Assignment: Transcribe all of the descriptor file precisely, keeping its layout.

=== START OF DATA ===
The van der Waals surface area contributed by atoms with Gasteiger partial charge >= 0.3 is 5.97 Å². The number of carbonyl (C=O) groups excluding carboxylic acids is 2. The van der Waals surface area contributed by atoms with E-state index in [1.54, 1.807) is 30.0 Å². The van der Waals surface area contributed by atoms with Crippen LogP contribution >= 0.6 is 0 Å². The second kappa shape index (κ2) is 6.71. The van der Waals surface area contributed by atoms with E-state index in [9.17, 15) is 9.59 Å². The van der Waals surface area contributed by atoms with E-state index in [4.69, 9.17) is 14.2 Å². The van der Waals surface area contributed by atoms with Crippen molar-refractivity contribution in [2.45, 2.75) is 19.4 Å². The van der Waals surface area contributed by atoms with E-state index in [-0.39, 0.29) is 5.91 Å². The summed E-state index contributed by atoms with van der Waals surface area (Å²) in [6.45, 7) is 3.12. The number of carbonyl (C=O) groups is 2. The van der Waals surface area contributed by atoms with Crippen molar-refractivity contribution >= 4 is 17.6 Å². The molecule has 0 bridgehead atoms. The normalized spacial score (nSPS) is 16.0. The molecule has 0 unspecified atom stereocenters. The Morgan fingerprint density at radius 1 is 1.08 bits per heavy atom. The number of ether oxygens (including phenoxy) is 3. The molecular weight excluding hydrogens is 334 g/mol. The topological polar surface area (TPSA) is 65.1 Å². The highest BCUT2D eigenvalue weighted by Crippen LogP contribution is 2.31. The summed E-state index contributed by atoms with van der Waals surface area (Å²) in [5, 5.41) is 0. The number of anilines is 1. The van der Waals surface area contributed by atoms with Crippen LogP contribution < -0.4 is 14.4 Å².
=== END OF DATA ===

The van der Waals surface area contributed by atoms with Gasteiger partial charge >= 0.3 is 5.97 Å². The number of carbonyl (C=O) groups excluding carboxylic acids is 2. The van der Waals surface area contributed by atoms with E-state index in [1.54, 1.807) is 30.0 Å². The van der Waals surface area contributed by atoms with Crippen LogP contribution >= 0.6 is 0 Å². The second kappa shape index (κ2) is 6.71. The van der Waals surface area contributed by atoms with E-state index in [9.17, 15) is 9.59 Å². The van der Waals surface area contributed by atoms with E-state index in [4.69, 9.17) is 14.2 Å². The van der Waals surface area contributed by atoms with Crippen molar-refractivity contribution in [2.45, 2.75) is 19.4 Å². The van der Waals surface area contributed by atoms with E-state index in [-0.39, 0.29) is 5.91 Å². The summed E-state index contributed by atoms with van der Waals surface area (Å²) in [6.45, 7) is 3.12. The number of carbonyl (C=O) groups is 2. The van der Waals surface area contributed by atoms with Crippen molar-refractivity contribution >= 4 is 17.6 Å². The molecule has 0 bridgehead atoms. The normalized spacial score (nSPS) is 16.0. The molecule has 0 unspecified atom stereocenters. The Morgan fingerprint density at radius 1 is 1.08 bits per heavy atom. The number of ether oxygens (including phenoxy) is 3. The molecular weight excluding hydrogens is 334 g/mol. The topological polar surface area (TPSA) is 65.1 Å². The highest BCUT2D eigenvalue weighted by Crippen LogP contribution is 2.31. The summed E-state index contributed by atoms with van der Waals surface area (Å²) in [5, 5.41) is 0. The number of anilines is 1. The van der Waals surface area contributed by atoms with Crippen LogP contribution < -0.4 is 14.4 Å².